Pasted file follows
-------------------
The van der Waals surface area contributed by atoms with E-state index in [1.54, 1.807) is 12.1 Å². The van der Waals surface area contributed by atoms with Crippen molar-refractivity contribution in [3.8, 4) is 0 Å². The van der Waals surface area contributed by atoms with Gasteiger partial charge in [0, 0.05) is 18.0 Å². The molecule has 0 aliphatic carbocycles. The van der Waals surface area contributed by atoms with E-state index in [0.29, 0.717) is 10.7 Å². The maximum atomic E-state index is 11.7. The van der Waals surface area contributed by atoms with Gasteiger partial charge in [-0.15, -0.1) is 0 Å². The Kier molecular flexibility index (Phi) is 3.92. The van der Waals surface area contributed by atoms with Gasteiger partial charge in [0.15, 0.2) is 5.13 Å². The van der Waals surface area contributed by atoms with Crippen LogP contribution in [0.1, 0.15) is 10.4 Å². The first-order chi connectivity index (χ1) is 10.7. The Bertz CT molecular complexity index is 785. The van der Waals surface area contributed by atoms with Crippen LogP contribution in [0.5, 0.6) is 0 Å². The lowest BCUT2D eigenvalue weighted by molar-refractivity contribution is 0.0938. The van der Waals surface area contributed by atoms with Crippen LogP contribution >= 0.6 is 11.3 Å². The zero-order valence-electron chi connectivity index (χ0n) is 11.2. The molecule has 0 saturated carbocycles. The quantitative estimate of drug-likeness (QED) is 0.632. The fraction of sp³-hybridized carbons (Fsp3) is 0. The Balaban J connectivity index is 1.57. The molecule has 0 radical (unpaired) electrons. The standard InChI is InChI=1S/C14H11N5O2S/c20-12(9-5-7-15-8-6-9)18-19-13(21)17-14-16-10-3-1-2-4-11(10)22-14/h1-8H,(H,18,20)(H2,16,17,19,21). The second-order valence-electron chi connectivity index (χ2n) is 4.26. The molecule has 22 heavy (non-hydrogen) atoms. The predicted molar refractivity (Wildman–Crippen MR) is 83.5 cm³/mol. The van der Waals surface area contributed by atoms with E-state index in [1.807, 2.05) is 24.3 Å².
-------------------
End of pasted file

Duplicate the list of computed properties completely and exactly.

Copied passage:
The van der Waals surface area contributed by atoms with E-state index in [1.54, 1.807) is 12.1 Å². The van der Waals surface area contributed by atoms with Crippen molar-refractivity contribution in [3.8, 4) is 0 Å². The van der Waals surface area contributed by atoms with Gasteiger partial charge in [0, 0.05) is 18.0 Å². The molecule has 0 aliphatic carbocycles. The van der Waals surface area contributed by atoms with E-state index in [0.29, 0.717) is 10.7 Å². The maximum atomic E-state index is 11.7. The van der Waals surface area contributed by atoms with Gasteiger partial charge in [-0.15, -0.1) is 0 Å². The Kier molecular flexibility index (Phi) is 3.92. The van der Waals surface area contributed by atoms with Gasteiger partial charge in [0.15, 0.2) is 5.13 Å². The van der Waals surface area contributed by atoms with Crippen LogP contribution in [0.1, 0.15) is 10.4 Å². The first-order chi connectivity index (χ1) is 10.7. The Bertz CT molecular complexity index is 785. The van der Waals surface area contributed by atoms with Crippen LogP contribution in [0.5, 0.6) is 0 Å². The lowest BCUT2D eigenvalue weighted by molar-refractivity contribution is 0.0938. The van der Waals surface area contributed by atoms with Crippen LogP contribution >= 0.6 is 11.3 Å². The zero-order valence-electron chi connectivity index (χ0n) is 11.2. The molecule has 0 saturated carbocycles. The quantitative estimate of drug-likeness (QED) is 0.632. The fraction of sp³-hybridized carbons (Fsp3) is 0. The Balaban J connectivity index is 1.57. The molecule has 0 radical (unpaired) electrons. The standard InChI is InChI=1S/C14H11N5O2S/c20-12(9-5-7-15-8-6-9)18-19-13(21)17-14-16-10-3-1-2-4-11(10)22-14/h1-8H,(H,18,20)(H2,16,17,19,21). The second-order valence-electron chi connectivity index (χ2n) is 4.26. The molecule has 22 heavy (non-hydrogen) atoms. The predicted molar refractivity (Wildman–Crippen MR) is 83.5 cm³/mol. The van der Waals surface area contributed by atoms with E-state index in [1.807, 2.05) is 24.3 Å².